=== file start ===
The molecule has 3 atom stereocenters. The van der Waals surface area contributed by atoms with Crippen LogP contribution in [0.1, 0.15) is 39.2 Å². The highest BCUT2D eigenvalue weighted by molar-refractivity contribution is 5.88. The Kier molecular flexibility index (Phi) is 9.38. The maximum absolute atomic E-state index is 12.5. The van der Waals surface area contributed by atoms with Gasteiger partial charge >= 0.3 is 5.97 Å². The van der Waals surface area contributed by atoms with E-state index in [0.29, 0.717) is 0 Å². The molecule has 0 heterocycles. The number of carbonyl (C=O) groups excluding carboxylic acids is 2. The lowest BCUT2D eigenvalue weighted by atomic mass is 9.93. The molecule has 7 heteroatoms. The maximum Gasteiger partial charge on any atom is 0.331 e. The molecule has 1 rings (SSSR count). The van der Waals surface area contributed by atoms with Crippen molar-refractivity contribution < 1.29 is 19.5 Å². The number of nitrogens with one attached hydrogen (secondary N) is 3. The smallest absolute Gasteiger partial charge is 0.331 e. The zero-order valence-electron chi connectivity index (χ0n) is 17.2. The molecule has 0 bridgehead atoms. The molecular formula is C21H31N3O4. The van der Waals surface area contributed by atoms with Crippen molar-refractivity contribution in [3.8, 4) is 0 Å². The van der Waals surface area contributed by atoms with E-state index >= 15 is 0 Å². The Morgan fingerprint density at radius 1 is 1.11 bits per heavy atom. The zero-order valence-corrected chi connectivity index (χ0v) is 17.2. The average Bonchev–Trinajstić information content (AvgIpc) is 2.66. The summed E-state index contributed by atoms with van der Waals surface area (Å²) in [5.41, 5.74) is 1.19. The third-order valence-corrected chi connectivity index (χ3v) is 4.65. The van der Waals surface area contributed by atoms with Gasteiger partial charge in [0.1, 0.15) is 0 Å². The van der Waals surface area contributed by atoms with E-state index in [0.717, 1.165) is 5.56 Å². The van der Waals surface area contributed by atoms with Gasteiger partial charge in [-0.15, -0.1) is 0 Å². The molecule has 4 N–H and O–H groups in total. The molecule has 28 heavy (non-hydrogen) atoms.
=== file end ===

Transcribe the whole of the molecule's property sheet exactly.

The molecule has 3 atom stereocenters. The van der Waals surface area contributed by atoms with Crippen LogP contribution in [0.1, 0.15) is 39.2 Å². The highest BCUT2D eigenvalue weighted by molar-refractivity contribution is 5.88. The Kier molecular flexibility index (Phi) is 9.38. The maximum absolute atomic E-state index is 12.5. The van der Waals surface area contributed by atoms with Gasteiger partial charge >= 0.3 is 5.97 Å². The van der Waals surface area contributed by atoms with E-state index in [0.29, 0.717) is 0 Å². The molecule has 0 heterocycles. The number of carbonyl (C=O) groups excluding carboxylic acids is 2. The lowest BCUT2D eigenvalue weighted by atomic mass is 9.93. The molecule has 7 heteroatoms. The maximum Gasteiger partial charge on any atom is 0.331 e. The molecule has 1 rings (SSSR count). The van der Waals surface area contributed by atoms with Crippen molar-refractivity contribution < 1.29 is 19.5 Å². The number of nitrogens with one attached hydrogen (secondary N) is 3. The smallest absolute Gasteiger partial charge is 0.331 e. The zero-order valence-electron chi connectivity index (χ0n) is 17.2. The molecule has 0 bridgehead atoms. The molecular formula is C21H31N3O4. The van der Waals surface area contributed by atoms with Crippen molar-refractivity contribution in [3.8, 4) is 0 Å². The van der Waals surface area contributed by atoms with E-state index >= 15 is 0 Å². The Morgan fingerprint density at radius 1 is 1.11 bits per heavy atom. The zero-order valence-corrected chi connectivity index (χ0v) is 17.2. The average Bonchev–Trinajstić information content (AvgIpc) is 2.66. The summed E-state index contributed by atoms with van der Waals surface area (Å²) in [5.41, 5.74) is 1.19. The third-order valence-corrected chi connectivity index (χ3v) is 4.65. The van der Waals surface area contributed by atoms with Gasteiger partial charge in [0.1, 0.15) is 0 Å². The van der Waals surface area contributed by atoms with E-state index in [0.717, 1.165) is 5.56 Å². The van der Waals surface area contributed by atoms with Gasteiger partial charge in [-0.15, -0.1) is 0 Å². The molecule has 4 N–H and O–H groups in total. The molecule has 28 heavy (non-hydrogen) atoms.